Continuing secrecy and arbitrary action have marked the long march to the opening of the Pentagon Papers. U.S. Government directives on information classification have set standards for the maximum interval documents can be protected. Only exceptionally sensitive information is supposed to be protected beyond those periods. The Pentagon Papers ceased being sensitive in 1975, when the Vietnam War ended. Some would argue they ceased being sensitive almost four years earlier, when the leak occurred. The Pentagon Papers have nevertheless been kept secret far beyond any of the standards for information protection (The New York Times called the papers “one of the worst-kept secrets in history” (Note 2))—and despite the end of any sensitive national security interest in their continuing classification—at a daily cost to American taxpayers. Through all this time Americans could read most of the Pentagon Papers’ contents in any of several published editions of the leaked materials.
Secrecy persisted in the face of numerous efforts over the years to open the materials. The federal bureaucracy was given multiple opportunities to declassify them on the basis of requests under the Freedom of Information Act (FOIA) and the separate system for Mandatory Declassification Review (MDR). The National Security Archive is aware of FOIA requests in both the 1980s and 1990s which somehow were “lost” in the bureaucracy—no doubt there were others. This researcher himself filed an MDR request for the Pentagon Papers early last decade. That request failed to move forward because the government itself had put the Pentagon Papers on the list of materials to be reviewed by an internal declassification initiative called the “Remote Access Capture” (RAC) program. The RAC review of the Pentagon Papers led to a dead end. The only declassification action taken on the Pentagon Papers over the four decades until today came on the four so-called Diplomatic Volumes, which were released in expurgated form in the mid-late 1970s to Morton Halperin, who had worked on the project in the Pentagon under McNamara, and later joined the ACLU. These volumes were published in 1983 in redacted form, with commentary, by Vietnam scholar George C. Herring. In 2003 the U.S. Government completely declassified the Diplomatic Volumes to the National Security Archive on the basis of an MDR request by this researcher.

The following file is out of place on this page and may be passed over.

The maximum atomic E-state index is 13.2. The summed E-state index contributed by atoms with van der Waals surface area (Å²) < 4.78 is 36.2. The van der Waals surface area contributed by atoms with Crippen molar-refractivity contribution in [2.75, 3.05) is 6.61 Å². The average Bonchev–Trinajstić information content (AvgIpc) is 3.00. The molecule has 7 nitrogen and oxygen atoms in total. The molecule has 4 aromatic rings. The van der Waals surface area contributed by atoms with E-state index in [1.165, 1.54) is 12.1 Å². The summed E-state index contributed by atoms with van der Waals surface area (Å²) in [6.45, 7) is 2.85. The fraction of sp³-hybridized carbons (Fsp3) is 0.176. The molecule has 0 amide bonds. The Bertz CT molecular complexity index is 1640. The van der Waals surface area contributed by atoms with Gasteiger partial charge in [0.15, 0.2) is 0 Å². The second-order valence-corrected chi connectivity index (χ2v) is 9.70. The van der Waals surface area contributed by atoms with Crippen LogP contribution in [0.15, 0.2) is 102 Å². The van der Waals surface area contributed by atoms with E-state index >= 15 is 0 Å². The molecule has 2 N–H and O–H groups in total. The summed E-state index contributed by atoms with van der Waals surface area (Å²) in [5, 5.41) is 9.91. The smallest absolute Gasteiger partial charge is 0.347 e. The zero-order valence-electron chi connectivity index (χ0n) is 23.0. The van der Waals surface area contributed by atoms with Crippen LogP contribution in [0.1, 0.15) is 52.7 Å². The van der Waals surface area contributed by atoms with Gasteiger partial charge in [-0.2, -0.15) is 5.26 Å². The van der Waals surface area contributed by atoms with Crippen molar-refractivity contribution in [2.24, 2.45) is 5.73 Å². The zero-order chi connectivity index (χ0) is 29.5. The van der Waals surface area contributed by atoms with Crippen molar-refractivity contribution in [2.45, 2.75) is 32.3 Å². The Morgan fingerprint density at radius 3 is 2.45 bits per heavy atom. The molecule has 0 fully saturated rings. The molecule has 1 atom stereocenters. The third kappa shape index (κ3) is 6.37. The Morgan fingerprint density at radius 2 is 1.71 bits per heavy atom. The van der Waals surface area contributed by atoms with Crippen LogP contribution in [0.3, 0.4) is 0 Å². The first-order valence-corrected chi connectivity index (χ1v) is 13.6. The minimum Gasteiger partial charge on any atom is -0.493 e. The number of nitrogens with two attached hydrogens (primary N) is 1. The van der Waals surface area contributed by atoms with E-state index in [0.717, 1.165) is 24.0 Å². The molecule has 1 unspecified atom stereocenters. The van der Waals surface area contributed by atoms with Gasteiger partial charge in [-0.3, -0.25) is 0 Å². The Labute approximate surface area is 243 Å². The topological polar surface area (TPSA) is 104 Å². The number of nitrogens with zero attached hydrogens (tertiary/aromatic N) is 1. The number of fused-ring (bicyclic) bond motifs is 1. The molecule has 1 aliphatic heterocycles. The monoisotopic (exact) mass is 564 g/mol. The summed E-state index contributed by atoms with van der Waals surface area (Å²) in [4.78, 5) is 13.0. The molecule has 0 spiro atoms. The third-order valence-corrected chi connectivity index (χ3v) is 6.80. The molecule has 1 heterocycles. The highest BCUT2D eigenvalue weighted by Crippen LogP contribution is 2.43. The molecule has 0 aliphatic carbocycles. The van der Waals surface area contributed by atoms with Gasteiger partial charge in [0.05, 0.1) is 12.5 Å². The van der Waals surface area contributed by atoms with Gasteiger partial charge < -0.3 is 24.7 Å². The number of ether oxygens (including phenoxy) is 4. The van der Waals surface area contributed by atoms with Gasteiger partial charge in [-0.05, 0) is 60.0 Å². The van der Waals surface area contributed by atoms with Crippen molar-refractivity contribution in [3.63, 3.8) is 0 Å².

This record led to the irony that the Diplomatic Volumes—which Dr. Ellsberg had protected when leaking the bulk of the study—were in the public domain while the Pentagon Papers that were in the open due to the leak remained secret.
Upon entering office, the Obama Administration encountered a backlog of over 400 million pages of still-secret documents that had also passed their reasonable expiration dates. Among other actions, it created the National Declassification Center to introduce uniformity into secrecy policy and issued orders that the backlog be eliminated. The release of the Pentagon Papers represents the most substantial achievement to date of the Obama Administration’s effort to reduce the mountain of no-longer useful secrets. The National Security Archive extends its appreciation to the National Archives and Records Administration (NARA) for this action. We look forward to the opening of the remainder of these materials and others as well.
Different Versions of the Pentagon Papers